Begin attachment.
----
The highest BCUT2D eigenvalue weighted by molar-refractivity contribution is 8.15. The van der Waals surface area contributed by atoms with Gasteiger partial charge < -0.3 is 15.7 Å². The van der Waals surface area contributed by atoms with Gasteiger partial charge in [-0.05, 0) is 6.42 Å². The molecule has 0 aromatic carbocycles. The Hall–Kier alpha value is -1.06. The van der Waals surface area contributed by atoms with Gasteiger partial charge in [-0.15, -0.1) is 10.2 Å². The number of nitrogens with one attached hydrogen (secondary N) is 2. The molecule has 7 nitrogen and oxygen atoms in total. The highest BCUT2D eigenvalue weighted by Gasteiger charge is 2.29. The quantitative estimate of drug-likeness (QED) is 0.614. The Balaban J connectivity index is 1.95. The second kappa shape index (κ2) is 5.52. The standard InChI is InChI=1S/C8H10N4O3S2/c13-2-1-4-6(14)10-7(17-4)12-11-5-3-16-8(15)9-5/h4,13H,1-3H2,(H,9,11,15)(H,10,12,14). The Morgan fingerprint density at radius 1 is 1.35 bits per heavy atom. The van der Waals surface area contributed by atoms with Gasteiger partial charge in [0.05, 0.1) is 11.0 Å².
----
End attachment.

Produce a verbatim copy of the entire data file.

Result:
The highest BCUT2D eigenvalue weighted by molar-refractivity contribution is 8.15. The van der Waals surface area contributed by atoms with Gasteiger partial charge < -0.3 is 15.7 Å². The van der Waals surface area contributed by atoms with Gasteiger partial charge in [-0.05, 0) is 6.42 Å². The molecule has 0 aromatic carbocycles. The Hall–Kier alpha value is -1.06. The van der Waals surface area contributed by atoms with Gasteiger partial charge in [-0.15, -0.1) is 10.2 Å². The number of nitrogens with one attached hydrogen (secondary N) is 2. The molecule has 7 nitrogen and oxygen atoms in total. The highest BCUT2D eigenvalue weighted by Gasteiger charge is 2.29. The quantitative estimate of drug-likeness (QED) is 0.614. The Balaban J connectivity index is 1.95. The second kappa shape index (κ2) is 5.52. The standard InChI is InChI=1S/C8H10N4O3S2/c13-2-1-4-6(14)10-7(17-4)12-11-5-3-16-8(15)9-5/h4,13H,1-3H2,(H,9,11,15)(H,10,12,14). The Morgan fingerprint density at radius 1 is 1.35 bits per heavy atom. The van der Waals surface area contributed by atoms with Gasteiger partial charge in [0.05, 0.1) is 11.0 Å².